British telecoms regulator Ofcom has unveiled proposals seeking to enable companies to build ultrafast, ‘full-fibre’ broadband networks more cheaply and easily, using infrastructure owned by BT. Ofcom noted that it is keen to ensure all providers can lay fibre in BT’s ducts as easily as the fixed line incumbent itself. As such, the regulator has called for changes which would mean BT recovering the costs of providing third-party access in the same way it recovers such costs for its own deployments – for example, by spreading them across all services that make use of the duct. Ofcom is also considering changes to rental charges levied by BT’s network unit Openreach for accessing its duct network. With these rental charges currently linked to Openreach’s costs, it has been suggested that an explicit cap on prices could provide greater planning certainty for providers in future. Meanwhile, Ofcom has also set out reforms which would require BT to streamline the process of conducting site surveys for its competitors, while a requirement for service-level agreements and guarantees is also being considered.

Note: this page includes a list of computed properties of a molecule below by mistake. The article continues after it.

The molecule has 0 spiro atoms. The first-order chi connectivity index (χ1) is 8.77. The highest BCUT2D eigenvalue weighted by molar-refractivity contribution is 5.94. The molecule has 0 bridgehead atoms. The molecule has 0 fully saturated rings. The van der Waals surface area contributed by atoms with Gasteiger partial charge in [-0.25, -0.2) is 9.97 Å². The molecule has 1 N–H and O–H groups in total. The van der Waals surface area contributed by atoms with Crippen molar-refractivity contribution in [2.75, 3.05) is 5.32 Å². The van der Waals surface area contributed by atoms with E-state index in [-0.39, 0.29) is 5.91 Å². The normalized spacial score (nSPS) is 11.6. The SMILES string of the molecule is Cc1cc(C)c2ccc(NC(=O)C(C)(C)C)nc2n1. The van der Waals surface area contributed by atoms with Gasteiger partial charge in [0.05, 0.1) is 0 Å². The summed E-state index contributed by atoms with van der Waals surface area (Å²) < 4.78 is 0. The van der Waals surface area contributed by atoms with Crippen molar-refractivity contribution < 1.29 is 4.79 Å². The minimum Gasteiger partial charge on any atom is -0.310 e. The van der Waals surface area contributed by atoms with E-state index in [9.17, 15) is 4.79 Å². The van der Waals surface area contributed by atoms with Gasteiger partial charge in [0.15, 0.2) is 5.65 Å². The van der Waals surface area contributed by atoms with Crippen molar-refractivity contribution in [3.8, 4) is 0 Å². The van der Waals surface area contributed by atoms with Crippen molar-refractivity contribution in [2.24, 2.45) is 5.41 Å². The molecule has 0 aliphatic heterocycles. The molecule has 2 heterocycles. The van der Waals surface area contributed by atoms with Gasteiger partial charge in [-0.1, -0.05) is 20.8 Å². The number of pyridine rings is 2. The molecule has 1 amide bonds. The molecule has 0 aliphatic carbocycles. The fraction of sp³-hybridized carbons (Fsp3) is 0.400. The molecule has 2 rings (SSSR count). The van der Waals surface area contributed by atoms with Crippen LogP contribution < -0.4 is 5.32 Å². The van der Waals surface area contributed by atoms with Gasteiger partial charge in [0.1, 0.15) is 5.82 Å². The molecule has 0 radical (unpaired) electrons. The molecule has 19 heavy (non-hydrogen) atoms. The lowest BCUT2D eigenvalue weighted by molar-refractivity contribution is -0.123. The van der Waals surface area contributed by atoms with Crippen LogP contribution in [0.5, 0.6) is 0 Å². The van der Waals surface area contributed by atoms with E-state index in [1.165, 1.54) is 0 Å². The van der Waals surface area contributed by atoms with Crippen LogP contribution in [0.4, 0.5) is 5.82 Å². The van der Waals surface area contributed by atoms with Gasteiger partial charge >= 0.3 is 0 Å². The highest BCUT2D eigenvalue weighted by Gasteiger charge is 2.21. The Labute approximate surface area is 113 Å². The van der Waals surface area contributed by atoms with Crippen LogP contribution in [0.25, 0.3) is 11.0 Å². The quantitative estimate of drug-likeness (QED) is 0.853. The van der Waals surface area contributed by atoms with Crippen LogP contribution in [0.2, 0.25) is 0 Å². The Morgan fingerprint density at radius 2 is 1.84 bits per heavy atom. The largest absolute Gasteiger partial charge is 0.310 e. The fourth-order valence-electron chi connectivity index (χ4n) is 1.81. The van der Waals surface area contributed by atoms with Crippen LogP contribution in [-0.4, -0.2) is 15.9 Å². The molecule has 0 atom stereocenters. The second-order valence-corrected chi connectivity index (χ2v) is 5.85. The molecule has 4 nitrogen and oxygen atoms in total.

With the final connection between around half of UK homes and the network being a ‘drop wire’ from a nearby telegraph pole, Ofcom notes that companies wishing to connect fibre directly to premises can face problems such as space and load constraints on BT’s poles. By contrast, it has been claimed that these issues do not affect BT to the same extent, with the telco said to be able to connect premises simply by replacing its existing copper drop wire with fibre. As a result, Ofcom is consulting on whether to require Openreach to upgrade its drop wires with fibre at the request of any telecoms provider who is offering full-fibre broadband to a customer.